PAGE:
Before Leonardo DaVinci appeared with his skills as a multi-tasking scientist/artist, the “jack of all trades” title could very well have been attributed to Aristotle. The Greek philosopher constantly tested the threshold between thinking and experiencing, proposing empirical and methodical data collection as a formidable way to meet human intellectual hunger.
This procedure came in very handy in establishing some fundamentals for what, until today, is understood to be true in the field of ethics, virtues, logic and countless other fields of knowledge. But when it comes to the natural sciences, our acclaimed Hellenic character seems to have made some mistakes, of which we will analyze one: the case of the reproduction of bees.
Curious as all geniuses usually are, Aristotle devoted himself to scrutinizing the process of perpetuation of this species, which, contrary to the logic of most animals, does not have at first sight a division into males and females, but in other categories: workers, drones and queens.
Endowed with limited resources to investigate behind the scenes of hives, the thinker went so far as to claim that the queen was male, that honey fell from the air and other inferences that centuries later would be refuted by science.
Although armed with arguments, he prudently declared that the facts about the reproduction of bees “have not yet been sufficiently established. If they ever are, credit should be given to observation rather than to theories – and to theories only insofar as they have been confirmed by the observed facts” (From the generation of animals).
In saying this, Aristotle shows that the incursion into fields that we do not think we know enough may be valid, as long as we are aware that this posture may eventually be intrusive – or “waspish”, as described in the dictionary.
As with any intrusion, the consequences can be the most diverse. The first, most obvious and undesirable, is the occurrence of mistakes, as we have just shown. But there may be others of a positive nature, and in the case of Aristotle we can mention that his dedication to bees, although leading to immediate inconclusive findings, stimulated a whole wave of thinkers to return to the theme for several generations.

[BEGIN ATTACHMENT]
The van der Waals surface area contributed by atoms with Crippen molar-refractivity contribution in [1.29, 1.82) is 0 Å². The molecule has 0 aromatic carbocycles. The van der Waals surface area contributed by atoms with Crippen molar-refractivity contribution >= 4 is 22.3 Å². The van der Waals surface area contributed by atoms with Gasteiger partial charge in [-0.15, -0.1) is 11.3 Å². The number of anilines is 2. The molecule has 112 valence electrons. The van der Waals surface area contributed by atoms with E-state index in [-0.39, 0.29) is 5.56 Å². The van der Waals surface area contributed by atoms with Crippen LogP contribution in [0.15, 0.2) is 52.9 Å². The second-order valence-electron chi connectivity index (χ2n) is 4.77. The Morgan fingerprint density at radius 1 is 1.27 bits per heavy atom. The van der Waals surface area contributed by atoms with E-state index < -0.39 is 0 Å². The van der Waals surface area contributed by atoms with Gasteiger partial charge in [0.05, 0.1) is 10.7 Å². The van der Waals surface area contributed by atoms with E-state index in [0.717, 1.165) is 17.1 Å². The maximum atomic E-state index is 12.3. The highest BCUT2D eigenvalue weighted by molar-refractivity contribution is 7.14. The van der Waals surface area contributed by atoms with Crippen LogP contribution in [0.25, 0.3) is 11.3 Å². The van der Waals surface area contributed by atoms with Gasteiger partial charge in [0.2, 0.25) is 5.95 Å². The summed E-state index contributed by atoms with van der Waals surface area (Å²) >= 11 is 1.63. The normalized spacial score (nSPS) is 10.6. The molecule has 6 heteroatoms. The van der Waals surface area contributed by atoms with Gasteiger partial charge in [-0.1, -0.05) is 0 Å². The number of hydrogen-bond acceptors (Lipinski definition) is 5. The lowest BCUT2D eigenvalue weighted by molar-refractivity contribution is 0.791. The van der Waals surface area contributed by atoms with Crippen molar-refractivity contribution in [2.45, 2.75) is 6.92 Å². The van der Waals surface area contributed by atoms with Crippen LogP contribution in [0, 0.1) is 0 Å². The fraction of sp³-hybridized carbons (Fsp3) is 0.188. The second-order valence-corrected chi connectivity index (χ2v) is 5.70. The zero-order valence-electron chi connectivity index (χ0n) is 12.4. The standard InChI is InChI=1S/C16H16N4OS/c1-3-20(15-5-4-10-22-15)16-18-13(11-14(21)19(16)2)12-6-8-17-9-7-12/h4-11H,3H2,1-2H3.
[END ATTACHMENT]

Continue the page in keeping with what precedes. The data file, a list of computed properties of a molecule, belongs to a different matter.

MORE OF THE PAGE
There were, of course, those who took up the subject from a biological standpoint, but there have also been, over the centuries, philosophical reflections on bees that possibly took advantage of the fact that Aristotle had paid so much attention to them as a starting point.
This is the case of Saint Augustine, who pondered: “If we admire the bee that resumes flight after having made its honey with an inexplicable wit for which it prevails over man, we should therefore not prefer it, nor compare it with us” and Saint Ambrose, for whom it is necessary to “imitate the bee, which forms combs without harming anyone and without attempting the good of others”.
Contemporary science can go down to the level of subatomic particles to elucidate the reproductive cycle or the ingenious mechanisms involved in the manufacture of honey, but it will continue to depend on the “waspish” behavior of researchers to explore fields where no man or woman has ever been and return from there bringing the next big breakthrough.